Michel Suleiman has been formally nominated for Lebanon’s presidency with the backing of the majority coalition in parliament after the post fell vacant over a week ago.
But the constitution, which says senior public servants can only run for president two years after leaving office, must be amended before the army commander can take office.
Emile Lahoud’s term expired last week, but the vote was postponed several times and parliament is now to choose his successor on Friday.
On Sunday Amin Gemayel, Lebanon’s former president, announced Suleiman’s nomination after meeting senior leaders of the ruling coalition.
He said the majority’s decision “was to put an end to the collapse of the state and in order to fill the vacuum in the presidency”.
The majority March 14 bloc on Wednesday promised to support Suleiman as a potential consensus candidate for the presidency.
The group also said it was willing to drop its opposition to constitutional amendments to allow Suleiman’s candidacy.
Suleiman is seen as a neutral figure who can appeal to both the governing majority and the opposition.
Michel Aoun, who is allied with the Hezbollah-led opposition bloc, said on Thursday that he would support Suleiman’s candidacy if a constitutional amendment could be made.
Nabih Berri, who is the parliament speaker and a key member of the March 8 opposition bloc, said the vote delay had been ordered to allow more “consensus” to be built on a presidential candidate.
Five previous sessions to elect a new president failed due to disagreements between the majority March 14 forces and the opposition March 8 bloc.
Hezbollah, which leads the opposition, had declared that it would only consider Suleiman to be a consensus candidate if Aoun accepted.
Now that Aoun has declared he would support Suleiman’s candidacy, the focus will shift towards whether an agreement can be reached between the rival political factions on constitutional amendments.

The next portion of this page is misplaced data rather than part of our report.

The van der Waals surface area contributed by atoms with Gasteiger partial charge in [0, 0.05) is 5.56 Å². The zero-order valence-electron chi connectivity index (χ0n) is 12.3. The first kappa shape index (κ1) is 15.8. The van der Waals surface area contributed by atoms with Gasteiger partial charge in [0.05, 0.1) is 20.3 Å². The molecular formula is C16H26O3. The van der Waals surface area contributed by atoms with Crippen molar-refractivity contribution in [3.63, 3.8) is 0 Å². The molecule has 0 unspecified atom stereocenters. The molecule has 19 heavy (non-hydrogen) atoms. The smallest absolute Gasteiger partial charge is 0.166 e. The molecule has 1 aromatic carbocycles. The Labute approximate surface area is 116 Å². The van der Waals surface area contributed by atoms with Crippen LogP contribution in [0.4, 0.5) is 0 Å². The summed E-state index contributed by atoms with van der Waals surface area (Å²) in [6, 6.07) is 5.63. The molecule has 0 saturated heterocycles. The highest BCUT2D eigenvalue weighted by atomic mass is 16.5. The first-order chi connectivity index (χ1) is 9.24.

Aoun and the rest of the opposition have branded the March 14 government as illegitimate since members of the opposition bloc pulled all their ministers out of the cabinet last year, citing a lack of veto rights in cabinet decisions.
“There are constitutional obstacles that should be removed because the government is illegitimate,” Aoun said.
“The parliament, according also to the constitution is only an electoral body now – it cannot change the constitution.”
In previous amendments, parliament had to ratify government recommendations by a two-thirds majority.
Rula Amin, Al Jazeera’s correspondent in Beirut, said that despite the agreement on Suleiman’s candidacy, mistrust remains between the majority and opposition blocs.
Aoun had said he was serious about the candidacy and nomination of Suleiman but he doubted that the March 14 bloc was serious, she reported.
Aoun believes this may be a ploy to waste time and blame him for the failure to elect a president, she added.
On the March 14 side, a senior source told Al Jazeera that if the opposition was serious about electing a president, all they had to do was endorse Suleiman and amend the constitution in parliament.
The presidency of Lebanon is reserved for a Maronite Christian under Lebanon’s system of allocating various leadership positions to the country’s different faiths.
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